GENUFLECTION, the act of kneeling in prayer as a sign of reverence and veneration. It was a common practice in the Old Testament (Ex. 12:27; 1 Sm. 1:19; I Kgs. 18:39; 1 Chr. 19:20). Likewise, in the New Testament we learn that Jesus knelt down and prayed at the Mount of Olives (Mt. 26:35; Lk. 22:41). The Acts of the Apostles relates various instances of kneeling in worship (Acts 9:40; 22:36; 21:5).
The following postures of genuflection are observed in worship: (1) standing upright with the head and back bent slightly forward, when the deacon says, "Bow your heads before the Lord" and the priest says the prayers of inclination and of absolution; (2) kneeling on both knees, during the morning service of the liturgy in the great
fast of Lent and the fast of Jonah, and at the end of the prayers of the canonical hours during Holy Week. The service of genuflection on Whitsunday consists of three sections each including a solemn prayer during which the whole congregation kneels; and (3) kneeling with the head touching the floor, during the prayer of the descent of the Holy Spirit, when the deacon says, "Worship God in awe and trembling."
In the Institutes of John CASSIAN (c. 360-435), in which he describes "the canonical system of the nocturnal prayers and psalms, observed by the servants of God throughout the whole of Egypt," he pays special tribute to the distinctive custom of the desert monks in practicing genuflection: "". . . before they bend their knees they pray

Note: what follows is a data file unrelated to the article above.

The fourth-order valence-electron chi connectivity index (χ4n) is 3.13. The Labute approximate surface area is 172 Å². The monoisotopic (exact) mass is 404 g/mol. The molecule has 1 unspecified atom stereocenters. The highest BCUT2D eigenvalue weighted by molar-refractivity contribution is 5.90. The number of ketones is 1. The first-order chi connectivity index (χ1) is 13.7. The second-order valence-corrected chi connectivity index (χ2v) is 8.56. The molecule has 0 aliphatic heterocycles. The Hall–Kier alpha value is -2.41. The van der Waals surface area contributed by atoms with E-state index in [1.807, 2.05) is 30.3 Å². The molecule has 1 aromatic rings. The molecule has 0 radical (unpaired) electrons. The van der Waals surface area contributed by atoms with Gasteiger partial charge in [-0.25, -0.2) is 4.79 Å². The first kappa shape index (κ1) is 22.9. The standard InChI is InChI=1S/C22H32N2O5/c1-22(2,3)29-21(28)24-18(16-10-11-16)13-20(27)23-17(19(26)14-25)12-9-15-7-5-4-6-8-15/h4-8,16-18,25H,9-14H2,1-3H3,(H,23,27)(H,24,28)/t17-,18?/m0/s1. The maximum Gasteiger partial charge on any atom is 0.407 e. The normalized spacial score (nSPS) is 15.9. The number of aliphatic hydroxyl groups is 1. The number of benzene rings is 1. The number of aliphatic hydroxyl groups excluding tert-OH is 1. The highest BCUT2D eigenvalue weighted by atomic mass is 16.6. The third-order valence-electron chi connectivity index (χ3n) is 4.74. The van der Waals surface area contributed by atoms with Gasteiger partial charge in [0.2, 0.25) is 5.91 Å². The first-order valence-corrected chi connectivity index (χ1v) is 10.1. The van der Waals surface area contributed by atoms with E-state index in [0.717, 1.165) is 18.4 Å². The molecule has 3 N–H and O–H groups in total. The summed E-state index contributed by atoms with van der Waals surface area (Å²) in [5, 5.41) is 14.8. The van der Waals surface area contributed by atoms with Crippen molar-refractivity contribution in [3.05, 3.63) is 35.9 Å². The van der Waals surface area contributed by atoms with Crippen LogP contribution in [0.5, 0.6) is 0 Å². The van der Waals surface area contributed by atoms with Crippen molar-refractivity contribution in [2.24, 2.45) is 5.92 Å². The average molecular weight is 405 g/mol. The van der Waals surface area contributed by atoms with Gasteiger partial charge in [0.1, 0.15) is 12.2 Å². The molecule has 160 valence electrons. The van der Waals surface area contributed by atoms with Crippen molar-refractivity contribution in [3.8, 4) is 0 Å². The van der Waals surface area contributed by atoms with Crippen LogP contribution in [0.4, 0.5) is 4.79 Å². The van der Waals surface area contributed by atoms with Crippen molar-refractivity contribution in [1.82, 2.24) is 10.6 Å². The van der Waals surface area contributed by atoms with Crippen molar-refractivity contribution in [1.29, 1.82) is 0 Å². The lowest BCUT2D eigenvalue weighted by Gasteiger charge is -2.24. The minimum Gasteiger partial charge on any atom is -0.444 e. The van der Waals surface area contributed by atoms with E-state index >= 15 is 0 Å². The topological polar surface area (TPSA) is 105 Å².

for a few moments, and while they are standing up spend the greater part of the time in prayer. And so, after this, for the briefest space of time, they prostrate themselves to the ground, as if but adoring the divine mercy, and as soon as possible rise up, and again standing erect with outspread hands—just as they had been standing to pray before—remain with thoughts intent upon their prayers." Some early fathers attached special symbolical significance to the act of genuflection in its relationship to man's fall prior to his redemption. Thus Irenaeus of Lyons (c. 130-200) states, "Since it behooved us always to remember both our own fall into sins and the grace of our Christ through which we have arisen from the fall, therefore our kneeling on the six days is a sign of our fall into sins, but our not kneeling on the Lord's Day is a sign of the rising again, through which, by the grace of Christ, we have been delivered from our sins and from death."
John Cassian refers to this tradition as observed by the Egyptian monks, "This, too, we ought to know, that from the evening of Saturday which precedes the Sunday, up to the following evening, among the Egyptians they never kneel, nor from Easter to Whitsuntide."
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